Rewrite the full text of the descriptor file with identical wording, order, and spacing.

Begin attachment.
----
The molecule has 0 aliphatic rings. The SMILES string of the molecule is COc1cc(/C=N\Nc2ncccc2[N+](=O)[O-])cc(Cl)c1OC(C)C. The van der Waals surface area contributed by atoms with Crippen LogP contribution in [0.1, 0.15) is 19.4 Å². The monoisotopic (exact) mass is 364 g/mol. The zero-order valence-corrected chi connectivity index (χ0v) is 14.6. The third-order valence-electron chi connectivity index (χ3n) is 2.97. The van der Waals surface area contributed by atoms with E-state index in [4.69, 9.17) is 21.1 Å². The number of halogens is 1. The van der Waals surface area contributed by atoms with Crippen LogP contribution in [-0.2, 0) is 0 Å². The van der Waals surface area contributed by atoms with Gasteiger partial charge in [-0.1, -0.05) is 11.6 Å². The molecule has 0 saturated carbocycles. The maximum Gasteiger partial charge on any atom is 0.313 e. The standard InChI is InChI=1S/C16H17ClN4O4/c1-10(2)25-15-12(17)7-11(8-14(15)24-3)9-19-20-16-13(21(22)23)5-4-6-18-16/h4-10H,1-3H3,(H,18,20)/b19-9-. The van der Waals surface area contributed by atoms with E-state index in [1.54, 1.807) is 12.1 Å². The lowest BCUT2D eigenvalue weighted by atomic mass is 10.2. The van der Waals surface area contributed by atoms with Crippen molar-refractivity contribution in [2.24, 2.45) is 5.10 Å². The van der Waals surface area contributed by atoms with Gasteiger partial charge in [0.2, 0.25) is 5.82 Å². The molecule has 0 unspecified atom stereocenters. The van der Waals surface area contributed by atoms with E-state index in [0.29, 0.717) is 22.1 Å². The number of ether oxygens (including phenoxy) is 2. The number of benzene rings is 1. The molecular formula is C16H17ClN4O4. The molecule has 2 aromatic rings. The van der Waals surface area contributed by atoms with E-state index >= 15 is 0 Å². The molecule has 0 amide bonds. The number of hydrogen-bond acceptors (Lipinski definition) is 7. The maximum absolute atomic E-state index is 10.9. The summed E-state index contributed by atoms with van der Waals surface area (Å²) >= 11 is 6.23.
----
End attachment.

The molecule has 0 aliphatic rings. The SMILES string of the molecule is COc1cc(/C=N\Nc2ncccc2[N+](=O)[O-])cc(Cl)c1OC(C)C. The van der Waals surface area contributed by atoms with Crippen LogP contribution in [0.1, 0.15) is 19.4 Å². The monoisotopic (exact) mass is 364 g/mol. The zero-order valence-corrected chi connectivity index (χ0v) is 14.6. The third-order valence-electron chi connectivity index (χ3n) is 2.97. The van der Waals surface area contributed by atoms with E-state index in [4.69, 9.17) is 21.1 Å². The number of halogens is 1. The van der Waals surface area contributed by atoms with Crippen LogP contribution in [-0.2, 0) is 0 Å². The van der Waals surface area contributed by atoms with Gasteiger partial charge in [-0.1, -0.05) is 11.6 Å². The molecule has 0 saturated carbocycles. The maximum Gasteiger partial charge on any atom is 0.313 e. The standard InChI is InChI=1S/C16H17ClN4O4/c1-10(2)25-15-12(17)7-11(8-14(15)24-3)9-19-20-16-13(21(22)23)5-4-6-18-16/h4-10H,1-3H3,(H,18,20)/b19-9-. The van der Waals surface area contributed by atoms with E-state index in [1.54, 1.807) is 12.1 Å². The lowest BCUT2D eigenvalue weighted by atomic mass is 10.2. The van der Waals surface area contributed by atoms with Crippen molar-refractivity contribution in [2.24, 2.45) is 5.10 Å². The van der Waals surface area contributed by atoms with Gasteiger partial charge in [0.2, 0.25) is 5.82 Å². The molecule has 0 unspecified atom stereocenters. The van der Waals surface area contributed by atoms with E-state index in [0.29, 0.717) is 22.1 Å². The number of ether oxygens (including phenoxy) is 2. The number of benzene rings is 1. The molecular formula is C16H17ClN4O4. The molecule has 2 aromatic rings. The van der Waals surface area contributed by atoms with E-state index >= 15 is 0 Å². The molecule has 0 amide bonds. The number of hydrogen-bond acceptors (Lipinski definition) is 7. The maximum absolute atomic E-state index is 10.9. The summed E-state index contributed by atoms with van der Waals surface area (Å²) >= 11 is 6.23.